Cross-train like Olympian Nick Symmonds to gain strength, increase your speed, avoid injury, and keep things fresh.
Like it or not, running takes a toll on our bodies. Train too hard, and sooner or later you won’t be training at all. The best insurance for staying injury-free is a strong body. And this added strength is best gained not from logging more miles, but from embracing other activities that engage your metabolic system and increase your body’s overall functional strength.
We caught up with two-time U.S. Olympic middle-distance runner Nick Symmonds, a huge advocate of cross-training, as he worked out in his adopted town of Seattle—a true urban playground for endurance athletes. We talked with him and his coaches to learn how you can benefit from a varied and fun approach to your run training.
“I’m a huge believer in cross-category exercises,” says Danny Mackey, coach of the Brooks Beasts elite training group and one of Symmonds’ chief advisers. “Because contact with the ground is such a stressful experience, we can’t exercise 35 to 40 hours of running each week like a cyclist can on a bicycle, so you’ve got to get it in other ways.”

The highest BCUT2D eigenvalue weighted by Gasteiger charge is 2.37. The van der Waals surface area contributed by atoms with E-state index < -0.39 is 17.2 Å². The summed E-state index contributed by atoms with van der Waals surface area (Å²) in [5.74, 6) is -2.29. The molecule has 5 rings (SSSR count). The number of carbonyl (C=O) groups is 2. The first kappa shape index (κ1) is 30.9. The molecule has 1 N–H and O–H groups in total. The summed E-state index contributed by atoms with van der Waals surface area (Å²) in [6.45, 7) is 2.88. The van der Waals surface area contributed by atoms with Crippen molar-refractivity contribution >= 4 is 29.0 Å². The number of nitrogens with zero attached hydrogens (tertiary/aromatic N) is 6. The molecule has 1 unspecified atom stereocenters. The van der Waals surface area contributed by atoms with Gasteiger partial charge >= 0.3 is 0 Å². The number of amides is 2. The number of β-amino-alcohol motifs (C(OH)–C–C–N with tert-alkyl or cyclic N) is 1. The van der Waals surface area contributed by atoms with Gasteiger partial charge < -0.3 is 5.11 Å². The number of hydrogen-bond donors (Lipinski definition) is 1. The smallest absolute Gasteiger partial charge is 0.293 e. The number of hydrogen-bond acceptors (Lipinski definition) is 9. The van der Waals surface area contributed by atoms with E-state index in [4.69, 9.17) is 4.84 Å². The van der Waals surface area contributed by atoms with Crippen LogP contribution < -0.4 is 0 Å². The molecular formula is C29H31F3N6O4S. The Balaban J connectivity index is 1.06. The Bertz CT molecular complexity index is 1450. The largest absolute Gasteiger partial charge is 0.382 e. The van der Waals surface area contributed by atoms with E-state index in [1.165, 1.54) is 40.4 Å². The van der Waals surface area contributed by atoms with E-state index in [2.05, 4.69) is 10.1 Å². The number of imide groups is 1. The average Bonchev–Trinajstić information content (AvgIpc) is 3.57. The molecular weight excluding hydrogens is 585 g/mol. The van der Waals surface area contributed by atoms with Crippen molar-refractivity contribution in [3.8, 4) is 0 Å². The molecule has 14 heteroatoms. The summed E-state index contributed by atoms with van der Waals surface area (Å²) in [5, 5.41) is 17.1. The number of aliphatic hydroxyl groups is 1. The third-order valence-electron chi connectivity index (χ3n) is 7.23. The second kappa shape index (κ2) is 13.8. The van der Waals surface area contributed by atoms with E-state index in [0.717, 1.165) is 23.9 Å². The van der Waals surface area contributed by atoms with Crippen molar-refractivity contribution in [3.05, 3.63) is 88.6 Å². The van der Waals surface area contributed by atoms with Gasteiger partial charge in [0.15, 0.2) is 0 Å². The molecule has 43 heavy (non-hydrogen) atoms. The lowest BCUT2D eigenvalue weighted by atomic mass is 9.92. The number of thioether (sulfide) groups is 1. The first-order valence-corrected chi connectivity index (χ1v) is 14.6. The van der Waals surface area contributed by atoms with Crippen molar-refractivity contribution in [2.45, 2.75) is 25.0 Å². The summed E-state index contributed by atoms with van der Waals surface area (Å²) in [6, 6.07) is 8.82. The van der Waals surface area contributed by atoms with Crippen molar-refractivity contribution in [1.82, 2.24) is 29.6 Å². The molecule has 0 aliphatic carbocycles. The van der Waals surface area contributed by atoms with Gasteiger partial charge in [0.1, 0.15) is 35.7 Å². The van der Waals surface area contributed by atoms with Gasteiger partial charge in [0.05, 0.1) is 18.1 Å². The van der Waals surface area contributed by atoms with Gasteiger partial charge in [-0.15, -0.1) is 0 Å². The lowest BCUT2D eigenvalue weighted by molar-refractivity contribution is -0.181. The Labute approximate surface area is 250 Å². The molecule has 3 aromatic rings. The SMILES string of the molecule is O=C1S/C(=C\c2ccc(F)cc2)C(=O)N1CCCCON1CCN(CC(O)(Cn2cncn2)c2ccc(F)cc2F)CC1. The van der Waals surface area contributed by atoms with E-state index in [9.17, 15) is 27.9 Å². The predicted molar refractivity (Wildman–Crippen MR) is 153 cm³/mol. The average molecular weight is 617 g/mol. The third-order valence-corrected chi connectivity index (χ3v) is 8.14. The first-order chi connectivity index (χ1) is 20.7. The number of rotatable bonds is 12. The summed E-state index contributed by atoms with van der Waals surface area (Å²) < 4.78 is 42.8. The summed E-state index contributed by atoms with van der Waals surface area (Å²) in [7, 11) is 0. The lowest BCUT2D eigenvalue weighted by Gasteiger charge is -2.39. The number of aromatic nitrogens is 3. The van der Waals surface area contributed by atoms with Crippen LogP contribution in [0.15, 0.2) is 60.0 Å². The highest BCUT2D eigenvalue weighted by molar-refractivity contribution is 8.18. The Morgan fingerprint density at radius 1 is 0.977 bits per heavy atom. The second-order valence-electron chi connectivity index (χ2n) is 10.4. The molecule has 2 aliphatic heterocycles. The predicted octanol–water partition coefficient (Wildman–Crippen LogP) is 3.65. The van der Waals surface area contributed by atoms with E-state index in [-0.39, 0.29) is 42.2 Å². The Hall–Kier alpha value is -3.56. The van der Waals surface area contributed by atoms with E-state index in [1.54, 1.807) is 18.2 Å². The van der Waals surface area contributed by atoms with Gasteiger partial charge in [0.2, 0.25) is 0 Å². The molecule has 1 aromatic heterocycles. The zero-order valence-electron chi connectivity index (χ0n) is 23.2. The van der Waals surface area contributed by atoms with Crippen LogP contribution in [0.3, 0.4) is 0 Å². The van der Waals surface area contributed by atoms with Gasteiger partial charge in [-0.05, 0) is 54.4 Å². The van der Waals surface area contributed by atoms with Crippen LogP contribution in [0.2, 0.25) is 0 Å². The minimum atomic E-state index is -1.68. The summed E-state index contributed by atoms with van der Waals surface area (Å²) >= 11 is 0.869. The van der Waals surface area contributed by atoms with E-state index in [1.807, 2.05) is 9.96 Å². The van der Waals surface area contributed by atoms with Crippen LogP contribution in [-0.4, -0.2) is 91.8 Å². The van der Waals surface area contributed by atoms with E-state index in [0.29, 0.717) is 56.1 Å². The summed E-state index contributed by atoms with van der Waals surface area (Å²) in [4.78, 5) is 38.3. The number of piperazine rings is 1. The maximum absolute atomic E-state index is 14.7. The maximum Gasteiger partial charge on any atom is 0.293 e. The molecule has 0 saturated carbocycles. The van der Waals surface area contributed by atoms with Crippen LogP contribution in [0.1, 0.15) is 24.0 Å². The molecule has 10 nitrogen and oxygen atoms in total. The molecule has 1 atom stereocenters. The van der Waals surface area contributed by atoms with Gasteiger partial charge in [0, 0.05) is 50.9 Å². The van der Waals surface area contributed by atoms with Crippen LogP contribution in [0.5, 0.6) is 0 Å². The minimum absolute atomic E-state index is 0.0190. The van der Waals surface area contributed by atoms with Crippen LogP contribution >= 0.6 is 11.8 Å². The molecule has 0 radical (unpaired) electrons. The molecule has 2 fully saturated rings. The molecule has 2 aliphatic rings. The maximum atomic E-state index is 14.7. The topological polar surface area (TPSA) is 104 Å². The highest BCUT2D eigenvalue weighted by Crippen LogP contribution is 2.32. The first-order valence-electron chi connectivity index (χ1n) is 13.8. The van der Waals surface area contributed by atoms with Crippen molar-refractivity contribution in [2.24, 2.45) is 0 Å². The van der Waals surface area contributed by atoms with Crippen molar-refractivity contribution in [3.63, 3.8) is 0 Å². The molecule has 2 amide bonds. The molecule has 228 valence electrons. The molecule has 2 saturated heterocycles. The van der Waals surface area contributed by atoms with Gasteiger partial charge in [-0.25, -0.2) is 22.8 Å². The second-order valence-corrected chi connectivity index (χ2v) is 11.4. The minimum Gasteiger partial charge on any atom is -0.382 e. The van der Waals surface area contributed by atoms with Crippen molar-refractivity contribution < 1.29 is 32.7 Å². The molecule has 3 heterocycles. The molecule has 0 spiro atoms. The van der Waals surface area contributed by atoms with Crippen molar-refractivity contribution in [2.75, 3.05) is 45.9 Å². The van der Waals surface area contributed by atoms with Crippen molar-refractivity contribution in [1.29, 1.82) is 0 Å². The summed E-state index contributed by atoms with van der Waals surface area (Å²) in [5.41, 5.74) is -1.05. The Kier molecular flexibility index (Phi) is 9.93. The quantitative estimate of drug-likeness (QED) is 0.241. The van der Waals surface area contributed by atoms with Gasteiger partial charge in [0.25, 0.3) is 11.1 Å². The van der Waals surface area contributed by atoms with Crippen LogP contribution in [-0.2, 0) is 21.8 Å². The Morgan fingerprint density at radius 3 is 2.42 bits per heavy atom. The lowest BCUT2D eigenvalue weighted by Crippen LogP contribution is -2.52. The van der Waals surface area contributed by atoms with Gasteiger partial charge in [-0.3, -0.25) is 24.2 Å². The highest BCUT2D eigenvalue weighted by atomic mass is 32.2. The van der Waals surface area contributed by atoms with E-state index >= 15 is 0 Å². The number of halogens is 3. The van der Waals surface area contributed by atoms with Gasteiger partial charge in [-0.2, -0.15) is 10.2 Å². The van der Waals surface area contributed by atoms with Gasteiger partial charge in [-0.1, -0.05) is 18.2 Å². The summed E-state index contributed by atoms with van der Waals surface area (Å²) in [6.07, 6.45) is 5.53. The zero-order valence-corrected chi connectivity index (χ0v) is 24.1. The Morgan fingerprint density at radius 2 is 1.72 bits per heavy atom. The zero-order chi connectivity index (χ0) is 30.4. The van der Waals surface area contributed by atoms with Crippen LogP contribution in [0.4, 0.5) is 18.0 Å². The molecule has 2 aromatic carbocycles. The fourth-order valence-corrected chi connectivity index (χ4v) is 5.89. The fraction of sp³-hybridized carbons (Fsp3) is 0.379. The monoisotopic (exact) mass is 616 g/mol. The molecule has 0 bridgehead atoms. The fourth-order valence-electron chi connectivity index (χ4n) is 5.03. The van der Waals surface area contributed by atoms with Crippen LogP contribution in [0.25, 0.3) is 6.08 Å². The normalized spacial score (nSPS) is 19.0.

So how does cross-training make you stronger and faster?
You can get the same aerobic effect from other activities with less pounding. If you think of exercise in terms of units, you can train longer with low-impact activities than you can with running, allowing you to put in more time building up your speed or your overall endurance than you can strictly by running.
Those of us who love running love to self-identify as runners—and in the past, that meant sometimes forgoing other sports. But becoming a more effective runner now means embracing other activities. It’ll boost your speed, strength and endurance, and lessen your risk of injury. In the end, this will allow you to run longer and faster—which is what we’re all really after, isn’t it?